I have a tiny lump of scar tissue at the back of my right eye, left over from an eye infection when I was a child. It distorts my - already admittedly poor - vision in the eye, and if I don’t monitor it, could become much worse and possibly lead to the loss of some vision (although it’s unlikely). I also have asthma, which is severe but well-controlled with the help of steroid inhalers. I’ve asthma since I was five years old, a few years before I needed glasses, and I’m now 23.
I noticed recently that I could actually SEE the distortion in my right eye, which doesn’t normally happen. After I spoke to my optician, they ran some checks and said they couldn’t perceive any difference, as my vision was still the same as it had been at my last eye test (five months beforehand), but they were going to send me to the eye clinic at the hospital just to check. Due to the nature of the condition, I got an appointment the same week.
After going through the usual routine of dilating drops and photographs with the nurses, I finally got to see the doctor. At this point, due to the drops, I couldn’t see anything close than three yards away, except as blurry shapes. After taking a look at both my eyes and analysing the photos, and letting his student - another girl about the same age as me - do the same, the doctor went to consult with his colleague. When he came back, he invited me to sit at the computer with him so he could show me the photos.
The lump in my eye HAD grown, just slightly, but he told me both he and the other doctor thought it would go back down soon. He then asked if I was on any other medication, like steroids, as steroids can affect the condition. I explained that yes, I was on inhalers for asthma. I’d actually recently just got it back, as my regular inhaler had been out of stock in the area and I’d been using much less than my regular dosage to try and cope (my asthma’s only well-controlled as long as I take my inhalers and don’t get sick). It made sense to me, given how the timeline of the distortion appearing in my eye and of me getting my inhaler back matched up, for this simply to be a reaction to the increased dosage to my system again.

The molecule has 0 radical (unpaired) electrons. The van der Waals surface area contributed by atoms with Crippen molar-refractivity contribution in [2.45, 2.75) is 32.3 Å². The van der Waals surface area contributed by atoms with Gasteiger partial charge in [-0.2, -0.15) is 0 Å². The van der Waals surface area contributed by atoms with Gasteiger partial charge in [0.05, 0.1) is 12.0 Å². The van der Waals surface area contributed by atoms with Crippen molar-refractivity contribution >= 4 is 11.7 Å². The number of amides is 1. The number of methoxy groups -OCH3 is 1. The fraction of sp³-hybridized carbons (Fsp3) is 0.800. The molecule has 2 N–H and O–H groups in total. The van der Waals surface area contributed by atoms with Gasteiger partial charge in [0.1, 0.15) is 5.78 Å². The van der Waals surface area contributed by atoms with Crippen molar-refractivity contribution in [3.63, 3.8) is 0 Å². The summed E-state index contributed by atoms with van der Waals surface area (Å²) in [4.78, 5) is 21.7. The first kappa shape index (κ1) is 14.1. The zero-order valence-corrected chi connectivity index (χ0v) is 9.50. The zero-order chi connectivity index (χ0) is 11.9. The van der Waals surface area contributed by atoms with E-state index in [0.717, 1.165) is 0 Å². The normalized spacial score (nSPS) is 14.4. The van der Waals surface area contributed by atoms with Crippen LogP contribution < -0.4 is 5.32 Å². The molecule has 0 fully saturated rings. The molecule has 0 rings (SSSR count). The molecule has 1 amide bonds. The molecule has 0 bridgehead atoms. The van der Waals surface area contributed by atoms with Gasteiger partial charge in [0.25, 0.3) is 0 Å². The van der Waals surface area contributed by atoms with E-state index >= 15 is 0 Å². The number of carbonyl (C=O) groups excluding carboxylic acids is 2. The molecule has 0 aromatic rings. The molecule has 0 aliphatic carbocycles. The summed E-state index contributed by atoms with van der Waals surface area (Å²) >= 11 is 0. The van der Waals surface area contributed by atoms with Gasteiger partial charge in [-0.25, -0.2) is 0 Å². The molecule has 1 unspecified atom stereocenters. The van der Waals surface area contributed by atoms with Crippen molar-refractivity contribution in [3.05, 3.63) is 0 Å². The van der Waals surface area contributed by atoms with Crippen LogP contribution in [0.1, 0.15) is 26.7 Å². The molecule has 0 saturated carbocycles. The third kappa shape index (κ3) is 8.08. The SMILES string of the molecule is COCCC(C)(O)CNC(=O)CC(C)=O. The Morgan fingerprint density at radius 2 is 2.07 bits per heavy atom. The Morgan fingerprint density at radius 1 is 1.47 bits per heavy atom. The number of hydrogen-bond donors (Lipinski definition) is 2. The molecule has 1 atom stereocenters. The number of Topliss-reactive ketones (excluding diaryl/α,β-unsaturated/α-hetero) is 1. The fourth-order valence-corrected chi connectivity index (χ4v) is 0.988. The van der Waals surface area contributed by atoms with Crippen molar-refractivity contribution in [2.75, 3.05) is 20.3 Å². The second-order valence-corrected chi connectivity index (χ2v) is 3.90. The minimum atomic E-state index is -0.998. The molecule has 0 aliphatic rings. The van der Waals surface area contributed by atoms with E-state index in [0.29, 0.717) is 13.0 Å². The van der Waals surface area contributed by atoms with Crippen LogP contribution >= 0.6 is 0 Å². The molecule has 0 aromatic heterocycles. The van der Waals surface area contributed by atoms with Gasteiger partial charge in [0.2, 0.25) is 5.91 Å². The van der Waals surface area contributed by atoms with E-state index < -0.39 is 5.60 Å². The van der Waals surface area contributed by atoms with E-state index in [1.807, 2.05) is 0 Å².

The doctor hummed for a bit and then said, “Well, maybe you should come off them.” I was a bit surprised, but I just laughed and said, “Yeah, that can’t happen, I’ll end up in hospital.” He went, “Oh, right. Well, you should still come off them, since it can affect this. I know there’s other treatments for asthma.”
Yes. You, an EYE doctor, know there are other treatments when it comes to asthma, and you recommend I use them instead of my inhalers that have kept me alive for 18 years. Without knowing my medical history or how I as a person work with my asthma.
At that point I just said I’d look into it and took my slip for my follow-up. To be fair, I will mention the other treatments to my doctor and talk to her about it (though I doubt they’ll be viable options for me, after so long on inhalers, and considering how bad my asthma is when I can’t get them). But I was enraged by the idea that he just ASSUMED he knew better, even though he didn’t know me, my medical history, or it even being his area of work!